Job descriptions are an employer’s first communication with a potential new hire. Accurate job descriptions provide a basis for job evaluation, wage and salary comparisons, and an equitable wage and salary structure. In particular, well-written job descriptions should:
• Clarify who is responsible for what within the company and help define relationships between individuals, between departments, etc. By accomplishing this, they can settle grievances, minimize conflicts, and improve communications.
• Help the jobholder understand the responsibilities of the position, enabling the employee to assess the relative importance of everything he or she is accountable for, and also providing a sense of where the job fits into the company as a whole.
• Assist job applicants, employees, supervisors, and Human Resources (HR) professionals at every stage in the employment relationship, from recruitment to retirement. They provide information about the knowledge, training, education, and skills needed for each job, preventing unnecessary misunderstandings by telling employees what they need to know about their jobs.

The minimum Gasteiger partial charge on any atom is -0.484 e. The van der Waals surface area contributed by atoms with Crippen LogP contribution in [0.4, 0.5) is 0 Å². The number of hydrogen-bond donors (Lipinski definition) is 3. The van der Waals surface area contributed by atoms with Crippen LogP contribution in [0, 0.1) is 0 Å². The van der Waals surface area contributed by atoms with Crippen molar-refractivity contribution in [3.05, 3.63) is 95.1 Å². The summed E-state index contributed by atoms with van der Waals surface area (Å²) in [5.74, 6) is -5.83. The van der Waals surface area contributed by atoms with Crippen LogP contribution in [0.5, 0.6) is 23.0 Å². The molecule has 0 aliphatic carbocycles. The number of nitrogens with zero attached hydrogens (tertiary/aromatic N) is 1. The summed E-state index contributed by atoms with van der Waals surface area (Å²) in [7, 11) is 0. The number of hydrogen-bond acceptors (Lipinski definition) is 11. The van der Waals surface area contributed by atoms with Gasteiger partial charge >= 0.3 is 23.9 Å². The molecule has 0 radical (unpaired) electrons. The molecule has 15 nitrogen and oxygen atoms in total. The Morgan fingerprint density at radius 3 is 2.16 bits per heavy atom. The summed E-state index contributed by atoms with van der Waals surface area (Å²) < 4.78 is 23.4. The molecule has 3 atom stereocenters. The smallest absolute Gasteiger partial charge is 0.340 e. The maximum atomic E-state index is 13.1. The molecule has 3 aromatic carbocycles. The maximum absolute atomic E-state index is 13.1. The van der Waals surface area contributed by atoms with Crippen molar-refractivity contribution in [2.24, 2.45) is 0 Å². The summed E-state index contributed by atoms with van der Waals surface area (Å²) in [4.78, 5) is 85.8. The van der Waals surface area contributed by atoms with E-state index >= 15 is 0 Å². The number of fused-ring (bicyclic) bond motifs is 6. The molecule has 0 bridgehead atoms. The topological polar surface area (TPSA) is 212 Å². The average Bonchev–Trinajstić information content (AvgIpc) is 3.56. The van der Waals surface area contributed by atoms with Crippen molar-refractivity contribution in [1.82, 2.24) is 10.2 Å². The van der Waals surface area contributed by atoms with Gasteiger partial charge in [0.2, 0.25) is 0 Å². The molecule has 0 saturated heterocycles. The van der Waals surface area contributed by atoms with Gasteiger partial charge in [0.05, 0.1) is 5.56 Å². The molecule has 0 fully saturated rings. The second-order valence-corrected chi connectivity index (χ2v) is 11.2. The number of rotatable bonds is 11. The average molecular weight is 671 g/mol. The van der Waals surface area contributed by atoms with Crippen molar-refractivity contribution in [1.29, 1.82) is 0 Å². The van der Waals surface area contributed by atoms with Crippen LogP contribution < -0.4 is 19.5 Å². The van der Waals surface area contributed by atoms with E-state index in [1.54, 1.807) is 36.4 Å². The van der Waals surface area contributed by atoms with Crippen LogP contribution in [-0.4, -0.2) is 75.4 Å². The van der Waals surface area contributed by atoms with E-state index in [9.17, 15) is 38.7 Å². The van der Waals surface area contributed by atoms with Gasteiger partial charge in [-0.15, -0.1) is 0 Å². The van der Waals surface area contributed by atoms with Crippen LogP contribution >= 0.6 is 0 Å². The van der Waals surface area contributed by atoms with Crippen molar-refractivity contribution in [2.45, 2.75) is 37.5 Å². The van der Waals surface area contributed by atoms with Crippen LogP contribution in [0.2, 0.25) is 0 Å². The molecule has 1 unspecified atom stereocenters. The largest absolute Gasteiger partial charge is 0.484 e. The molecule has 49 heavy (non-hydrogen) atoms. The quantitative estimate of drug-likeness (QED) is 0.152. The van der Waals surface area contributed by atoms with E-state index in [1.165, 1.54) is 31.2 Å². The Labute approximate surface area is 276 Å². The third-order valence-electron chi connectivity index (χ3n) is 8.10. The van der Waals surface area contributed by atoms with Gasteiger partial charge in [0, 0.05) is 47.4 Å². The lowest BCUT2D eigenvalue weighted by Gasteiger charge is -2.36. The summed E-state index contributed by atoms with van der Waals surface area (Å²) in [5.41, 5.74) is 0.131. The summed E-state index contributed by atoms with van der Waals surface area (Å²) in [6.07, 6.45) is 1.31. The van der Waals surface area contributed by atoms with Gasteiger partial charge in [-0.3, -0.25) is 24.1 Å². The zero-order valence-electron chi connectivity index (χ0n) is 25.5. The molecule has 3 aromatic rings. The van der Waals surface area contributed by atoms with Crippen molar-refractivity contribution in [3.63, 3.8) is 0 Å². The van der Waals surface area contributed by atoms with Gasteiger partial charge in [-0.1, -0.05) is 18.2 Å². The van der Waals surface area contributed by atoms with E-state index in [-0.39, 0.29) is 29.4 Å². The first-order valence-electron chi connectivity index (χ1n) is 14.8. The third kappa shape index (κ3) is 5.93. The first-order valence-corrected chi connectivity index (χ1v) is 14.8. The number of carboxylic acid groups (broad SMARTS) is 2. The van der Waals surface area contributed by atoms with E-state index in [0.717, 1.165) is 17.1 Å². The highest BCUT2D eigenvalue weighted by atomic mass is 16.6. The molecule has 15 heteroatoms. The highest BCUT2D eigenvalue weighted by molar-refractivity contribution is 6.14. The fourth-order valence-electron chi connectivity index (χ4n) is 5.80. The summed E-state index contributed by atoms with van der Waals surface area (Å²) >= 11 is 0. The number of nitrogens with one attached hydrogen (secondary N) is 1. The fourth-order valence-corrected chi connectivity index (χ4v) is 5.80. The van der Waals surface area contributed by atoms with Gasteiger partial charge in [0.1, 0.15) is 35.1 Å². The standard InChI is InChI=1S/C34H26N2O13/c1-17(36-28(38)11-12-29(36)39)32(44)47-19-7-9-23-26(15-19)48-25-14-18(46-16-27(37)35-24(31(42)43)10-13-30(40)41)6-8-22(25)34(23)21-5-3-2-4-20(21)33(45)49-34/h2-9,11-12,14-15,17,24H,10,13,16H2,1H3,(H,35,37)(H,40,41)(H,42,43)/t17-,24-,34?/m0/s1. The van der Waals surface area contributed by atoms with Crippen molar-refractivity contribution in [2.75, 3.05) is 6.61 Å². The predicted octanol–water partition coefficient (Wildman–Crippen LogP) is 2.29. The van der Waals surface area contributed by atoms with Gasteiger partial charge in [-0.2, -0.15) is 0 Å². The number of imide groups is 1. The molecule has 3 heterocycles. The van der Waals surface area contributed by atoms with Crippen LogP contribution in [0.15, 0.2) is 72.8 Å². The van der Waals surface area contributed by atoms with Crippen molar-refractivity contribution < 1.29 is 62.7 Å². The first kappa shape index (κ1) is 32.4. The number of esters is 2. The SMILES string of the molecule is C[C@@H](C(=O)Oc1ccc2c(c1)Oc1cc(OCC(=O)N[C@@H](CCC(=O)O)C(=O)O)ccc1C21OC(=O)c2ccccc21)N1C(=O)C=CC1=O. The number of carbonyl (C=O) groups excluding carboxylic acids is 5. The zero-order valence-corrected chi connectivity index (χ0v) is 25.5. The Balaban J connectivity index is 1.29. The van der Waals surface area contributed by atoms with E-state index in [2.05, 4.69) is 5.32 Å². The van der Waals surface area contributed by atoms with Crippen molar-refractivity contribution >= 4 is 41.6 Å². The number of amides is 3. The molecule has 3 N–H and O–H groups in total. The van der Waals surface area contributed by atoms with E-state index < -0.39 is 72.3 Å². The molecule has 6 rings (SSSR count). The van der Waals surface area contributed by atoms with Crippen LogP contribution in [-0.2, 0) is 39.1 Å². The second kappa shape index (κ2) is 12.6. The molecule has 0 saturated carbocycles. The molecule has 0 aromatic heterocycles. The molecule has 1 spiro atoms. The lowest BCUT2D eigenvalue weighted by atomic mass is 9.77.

• Help management analyze and improve the company's structure by revealing whether all company responsibilities are adequately covered and where these responsibilities should be reallocated to achieve a better balance.
• Provide a basis from which to determine whether a disabled applicant is otherwise qualified for the job and, if so, to assist in determining what accommodation would be required for the applicant to be able to perform the essential functions of the position.
Job descriptions are one of the primary documents that become a factor in employment litigation. They can make the ...